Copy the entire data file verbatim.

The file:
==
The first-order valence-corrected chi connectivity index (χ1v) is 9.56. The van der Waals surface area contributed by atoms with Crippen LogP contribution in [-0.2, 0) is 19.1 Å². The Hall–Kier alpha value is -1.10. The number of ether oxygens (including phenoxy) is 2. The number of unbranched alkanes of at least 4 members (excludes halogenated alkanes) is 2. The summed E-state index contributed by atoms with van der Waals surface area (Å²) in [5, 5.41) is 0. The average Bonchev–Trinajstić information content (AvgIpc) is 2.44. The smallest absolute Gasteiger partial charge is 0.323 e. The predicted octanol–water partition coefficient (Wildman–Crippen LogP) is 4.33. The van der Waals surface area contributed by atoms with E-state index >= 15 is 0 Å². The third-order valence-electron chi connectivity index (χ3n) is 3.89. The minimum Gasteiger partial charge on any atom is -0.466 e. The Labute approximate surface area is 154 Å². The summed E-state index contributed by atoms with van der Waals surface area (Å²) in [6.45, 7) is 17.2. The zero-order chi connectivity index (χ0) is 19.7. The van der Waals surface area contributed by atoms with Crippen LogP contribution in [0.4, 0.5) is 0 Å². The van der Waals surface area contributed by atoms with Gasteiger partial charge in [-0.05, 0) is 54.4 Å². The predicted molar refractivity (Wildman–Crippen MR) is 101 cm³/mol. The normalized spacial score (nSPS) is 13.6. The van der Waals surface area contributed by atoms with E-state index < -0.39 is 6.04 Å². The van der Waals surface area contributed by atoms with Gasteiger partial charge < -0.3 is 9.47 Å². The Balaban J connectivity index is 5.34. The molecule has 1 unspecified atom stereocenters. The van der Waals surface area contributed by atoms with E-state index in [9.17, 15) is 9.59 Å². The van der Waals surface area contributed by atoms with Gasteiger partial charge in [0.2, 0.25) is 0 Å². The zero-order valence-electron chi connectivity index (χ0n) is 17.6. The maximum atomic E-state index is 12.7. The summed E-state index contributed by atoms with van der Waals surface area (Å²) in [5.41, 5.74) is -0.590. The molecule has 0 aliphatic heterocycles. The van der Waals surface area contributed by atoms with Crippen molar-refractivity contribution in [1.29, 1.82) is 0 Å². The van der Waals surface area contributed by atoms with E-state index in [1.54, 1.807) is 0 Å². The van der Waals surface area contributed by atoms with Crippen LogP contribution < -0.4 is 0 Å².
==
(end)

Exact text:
The first-order valence-corrected chi connectivity index (χ1v) is 9.56. The van der Waals surface area contributed by atoms with Crippen LogP contribution in [-0.2, 0) is 19.1 Å². The Hall–Kier alpha value is -1.10. The number of ether oxygens (including phenoxy) is 2. The number of unbranched alkanes of at least 4 members (excludes halogenated alkanes) is 2. The summed E-state index contributed by atoms with van der Waals surface area (Å²) in [5, 5.41) is 0. The average Bonchev–Trinajstić information content (AvgIpc) is 2.44. The smallest absolute Gasteiger partial charge is 0.323 e. The predicted octanol–water partition coefficient (Wildman–Crippen LogP) is 4.33. The van der Waals surface area contributed by atoms with E-state index >= 15 is 0 Å². The third-order valence-electron chi connectivity index (χ3n) is 3.89. The minimum Gasteiger partial charge on any atom is -0.466 e. The Labute approximate surface area is 154 Å². The summed E-state index contributed by atoms with van der Waals surface area (Å²) in [6.45, 7) is 17.2. The zero-order chi connectivity index (χ0) is 19.7. The van der Waals surface area contributed by atoms with Crippen LogP contribution in [0.4, 0.5) is 0 Å². The van der Waals surface area contributed by atoms with Gasteiger partial charge in [-0.05, 0) is 54.4 Å². The predicted molar refractivity (Wildman–Crippen MR) is 101 cm³/mol. The normalized spacial score (nSPS) is 13.6. The van der Waals surface area contributed by atoms with E-state index < -0.39 is 6.04 Å². The van der Waals surface area contributed by atoms with Gasteiger partial charge < -0.3 is 9.47 Å². The Balaban J connectivity index is 5.34. The molecule has 1 unspecified atom stereocenters. The van der Waals surface area contributed by atoms with E-state index in [9.17, 15) is 9.59 Å². The van der Waals surface area contributed by atoms with Gasteiger partial charge in [0.2, 0.25) is 0 Å². The zero-order valence-electron chi connectivity index (χ0n) is 17.6. The maximum atomic E-state index is 12.7. The summed E-state index contributed by atoms with van der Waals surface area (Å²) in [5.41, 5.74) is -0.590. The molecule has 0 aliphatic heterocycles. The van der Waals surface area contributed by atoms with Crippen molar-refractivity contribution in [1.29, 1.82) is 0 Å². The van der Waals surface area contributed by atoms with E-state index in [1.54, 1.807) is 0 Å². The van der Waals surface area contributed by atoms with Crippen LogP contribution < -0.4 is 0 Å².